Posted by JT-IN on January 22, 2007 at 10:02:00:
Ideally, you should have responded to the notice that you received, indicating that you hold a valid mtg, and the amount of principle and defaulted interest due, as well as Atty fees. This response would have preserved your secured position as part of the suit.
The fact that you did not respond to the suit does not mean that you will not be able to collect from any overage from the sale. If at the Clerk’s Sale the property is bid in by the 1st mtg holder, then you will be foreclosed and have no ability to collect, whether you would have responded or not. If a 3rd party buys the property for more than is owed to the 1st mtg holder, including their back interest, Atty fees and costs, then this will create an overage bid. Funds will then be on deposit with the Clerk of Courts following the settlement of the sale. These funds can be claimed by any valid creditor, or the homeowner, by following the proper process, of which the Clerk of Court can advise you on.
Had you responded to the suit, you would have been in a better position to collect from an overage bid. As it is you should plan on being the first one to lay claim to these funds, which may enhance your position at this point. The fact that the Bk has been dismissed should be a positive for you collecting here, otherwise since your lack of answer has altered you being a secured creditor, the Trustee would have taken priority to your claims. Just plan on being first claim, if there is an overage, and you will still have a shot at coming out with some/all of your funds, depending upon the over bid amount. Obviously funds must be there in order for you to collect.
Additionally, you can still make a claim for a deficiency judgment against the homeowner. If the Debtor has a regular income, you would stand a good chance of a guarnishee of wages to collect what you are owed. If self employed then you would have to raid an account of deposit and obviously this is more difficult to do. Again, had you answered the foreclosure suit, you would be in much better position to make a deficiency judgment claim as well. Hindsight… is 20/20, as they say.
Good luck on it.
I hold a 2nd, foreclosure sale tomorrow in Florida - Posted by Joe
Posted by Joe on January 22, 2007 at 09:17:27:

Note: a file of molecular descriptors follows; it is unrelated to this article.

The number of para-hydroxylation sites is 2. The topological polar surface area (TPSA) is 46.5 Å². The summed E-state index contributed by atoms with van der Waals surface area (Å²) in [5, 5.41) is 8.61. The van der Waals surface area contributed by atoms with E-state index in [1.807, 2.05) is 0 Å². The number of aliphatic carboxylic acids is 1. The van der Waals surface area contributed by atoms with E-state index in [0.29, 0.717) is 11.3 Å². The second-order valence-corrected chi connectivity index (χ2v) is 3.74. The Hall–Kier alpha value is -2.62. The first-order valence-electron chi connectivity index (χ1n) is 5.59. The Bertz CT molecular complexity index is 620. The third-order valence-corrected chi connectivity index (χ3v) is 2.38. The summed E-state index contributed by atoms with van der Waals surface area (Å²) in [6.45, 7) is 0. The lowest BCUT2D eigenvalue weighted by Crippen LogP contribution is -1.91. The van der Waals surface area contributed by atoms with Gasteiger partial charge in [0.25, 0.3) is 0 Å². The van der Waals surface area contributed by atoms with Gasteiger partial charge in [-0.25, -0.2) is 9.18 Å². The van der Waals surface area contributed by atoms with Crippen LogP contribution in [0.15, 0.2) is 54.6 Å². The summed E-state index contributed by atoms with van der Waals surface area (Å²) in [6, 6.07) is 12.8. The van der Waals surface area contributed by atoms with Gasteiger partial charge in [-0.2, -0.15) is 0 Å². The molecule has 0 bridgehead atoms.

I hold a 2nd mortgage on a property that I sold a few years ago.
I have received letters in the mail from a bk attorney and the last one said it was being dismissed because the owner wasn’t making payments as agreed.
My mortgage is approximately 14k with about 2k of that in 2 years worth of back payments and interest.
My question is… was I supposed to file anything? If the house is bought at auction how will they know how much to pay me off? Would I get paid the original 12K that was recorded or was I supposed to file something prior to the sale?
Am I going to get paid or will I lose out?
I had an “investor” call to offer me 2k for this so he could buy it and make over 50K.
I told him I’d rather watch the house get sold and lose it all to teach the owner a lesson that he needs to pay his bills…
As you can see… I’m stupid enough to do it!
Re: I hold a 2nd, foreclosure sale tomorrow - Posted by DaveD (WI)
Posted by DaveD (WI) on January 23, 2007 at 09:50:50:
There are a lot of things you COULD have done to secure your position. No point in beating you up about it. But you said something that made me wonder about your state of mind. “…I’d rather watch the house get sold and lose it all to teach the owner a lesson that he needs to pay his bills…”
Forget about teaching lessons! And why should it be at your expense? Dumb. I’ve got news for you… he ain’t gonna learn a lesson! Trust me, he will be ungrateful for the “lesson” around the time his worldly possessions start kissing the curb, courtesy of the sheriff.
At the 11 1/2 hour, you need to know the system up and down, and act with conviction. Otherwise you are no more than a bidder if you care to protect your position. Odds are you will lose everything if you don’t bid. Nobody cares about what is owed to you. So if you want a shot at the 50K you better be ready to bid.
Next time, get a deed in lieu of foreclosure from the owner, work something out with the underlying lender, and resell to someone else for a bigger profit yet.
Re: I hold a 2nd, foreclosure sale tomorrow - Posted by Ron M
Posted by Ron M on January 22, 2007 at 22:32:21:
I was at an auction sale a month ago and the holder of the 2nd mortgage, showed up and bid the property up to where either someone had to beat his offer and he got his money or he purchased the property himself for the balance of the first mortgage. If you have the ability to put together the cash, you could simply do the same thing. Just make sure the underlying asset (the house) is worth more than the balance of your 2 mortgages combined. Also, some liens take higher priority than the actual loans so you will want to check with a title company to see if there are tax liens that you would also have to assume.
Just one thought as to how you might be able to be proactive. Definitely be careful about purchasing at auction, if you have never done this before.
Ron M (WA)